I’ve written in this space before about the ongoing importance of recruiting and retaining students, faculty and staff of color. The past year has brought into sharp focus that society is confronting two crises: the health crisis of COVID, and the multi-faceted crisis of racism and inequity.
Today I’m pleased to share with you a new cross-campus initiative that represents our commitment to expand access, representation and inclusion at UW-Madison.
Last fall, I committed to raising $10 million in private funds to support our Diversity, Equity and Inclusion initiatives. I’m pleased to tell you that as of today we have raised more than $20 million. With this success, we’ve been planning for an even larger and more comprehensive effort.
In partnership with the Wisconsin Foundation and Alumni Association (WFAA), we are building on our fundraising momentum by publicly announcing the Raimey-Noland Campaign. The fund is named for Mabel Raimey and William Noland, the first known African American graduates of UW-Madison. William graduated in 1875; Mabel in 1918.
This effort will support scholarships, faculty and programming aimed at five broad fundraising priorities:
- Increase the diversity of the student body;
- Increase faculty and staff diversity;
- Enhance academic success and career readiness for students who may arrive with less preparation in some areas;
- Support an inclusive, welcoming campus community for individuals from every background;
- Invest in research addressing injustices and advancing equity.
These initiatives represent a collective institutional commitment to our students, faculty, staff and alumni of color. A campus-wide workgroup developed the concept for the Raimey-Noland Campaign and helped identify the fundraising priorities to address the most promising diversity, equity and inclusion programs. We want all schools and colleges as well as Athletics to be part of this effort, helping us raise money for the efforts most important to each unit.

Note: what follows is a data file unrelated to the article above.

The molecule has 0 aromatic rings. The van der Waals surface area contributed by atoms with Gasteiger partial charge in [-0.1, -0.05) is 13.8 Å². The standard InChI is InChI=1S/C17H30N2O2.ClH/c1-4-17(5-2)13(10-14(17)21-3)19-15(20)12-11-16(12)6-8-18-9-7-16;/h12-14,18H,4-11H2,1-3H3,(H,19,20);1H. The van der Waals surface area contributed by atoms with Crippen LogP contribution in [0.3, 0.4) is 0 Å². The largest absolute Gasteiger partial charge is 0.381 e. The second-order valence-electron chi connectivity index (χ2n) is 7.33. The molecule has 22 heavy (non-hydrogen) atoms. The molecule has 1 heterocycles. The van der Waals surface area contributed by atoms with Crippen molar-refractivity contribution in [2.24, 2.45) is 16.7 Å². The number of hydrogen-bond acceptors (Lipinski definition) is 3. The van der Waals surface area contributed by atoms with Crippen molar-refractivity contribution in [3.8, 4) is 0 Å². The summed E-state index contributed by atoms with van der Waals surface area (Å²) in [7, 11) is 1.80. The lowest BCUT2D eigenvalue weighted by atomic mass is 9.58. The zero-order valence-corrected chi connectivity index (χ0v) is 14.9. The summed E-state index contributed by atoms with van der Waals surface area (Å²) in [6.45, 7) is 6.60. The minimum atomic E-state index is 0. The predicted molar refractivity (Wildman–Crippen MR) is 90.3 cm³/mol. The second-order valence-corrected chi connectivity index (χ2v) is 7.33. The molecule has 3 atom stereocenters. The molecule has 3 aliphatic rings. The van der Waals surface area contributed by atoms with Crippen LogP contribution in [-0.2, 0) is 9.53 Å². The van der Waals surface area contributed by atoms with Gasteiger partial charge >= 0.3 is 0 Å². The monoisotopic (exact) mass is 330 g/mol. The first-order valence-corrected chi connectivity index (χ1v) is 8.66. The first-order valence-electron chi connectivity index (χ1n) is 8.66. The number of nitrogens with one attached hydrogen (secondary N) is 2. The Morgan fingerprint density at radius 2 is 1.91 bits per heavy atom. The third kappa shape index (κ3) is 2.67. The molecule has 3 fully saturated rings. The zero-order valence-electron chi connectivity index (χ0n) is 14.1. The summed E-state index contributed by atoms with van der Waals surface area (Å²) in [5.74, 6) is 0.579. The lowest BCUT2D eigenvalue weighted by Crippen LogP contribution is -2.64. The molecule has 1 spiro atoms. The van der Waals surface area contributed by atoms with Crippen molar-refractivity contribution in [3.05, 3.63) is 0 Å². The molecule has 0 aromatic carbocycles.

In most cases, we will look to raise money for endowment. This means funding that is invested, with support for programs and scholarship paid out of the returns. The advantage of endowments is that they fund these efforts far into future, rather than disappearing once the money is spent.
The Raimey-Noland Campaign will build on the progress we’ve seen over the past several years to expand need-based aid and improve the recruitment and retention of students of color and other underrepresented groups. There is evidence that these efforts are paying off:
- Over the last decade, the presence of underrepresented undergraduate students of color on campus has grown from 9.9 percent in 2011 to 11.7 percent of the student body in 2020. All students of color have increased from 14.4 percent to 19.8 percent.
- During the same period, the presence of faculty of color from underrepresented groups has increased from 6.9 to 9.4 percent, while all faculty of color have increased from 17.9 percent to 24.6 percent of the university’s faculty.
- Even in a difficult financial year, we are continuing to fund the Target of Opportunity Program (TOP) that helps departments recruit outstanding colleagues who enhance diversity in their respective fields. We started TOP at a time when we’d seen essentially no growth in Black and Native American faculty in 10 years and moderate growth in our LatinX faculty. In the past 2 years, we have hired 32 new faculty through TOP. About 75 percent are people of color from underrepresented groups – most of the rest are women in sciences.
- The retention rate (freshmen returning for a second year) for underrepresented domestic students of color is 95.9 percent. This is the highest it has ever been and above the retention rate for UW–Madison students as a whole (95.2 percent). The 2020 freshman class includes 989 underrepresented domestic students of color who identify as African American, Hispanic/Latinx, American Indian, or Southeast Asian-American. This number is up 19.8 percent, from 825 the prior year, and represents 13.5 percent of the freshman class.
I’d like to thank all the members of the campus workgroup that helped develop the Raimey-Noland Campaign, and particularly Lou Holland Jr., a member of the WFAA Board of Directors, and interim chief diversity officer Cheryl Gittens for their leadership. I also want to express my appreciation to UW alumni Elzie and Deborah Higginbottom and Phill Gross, who have both made lead gifts to the campaign effort.
There is still much work to do, but I am excited by the momentum we are creating.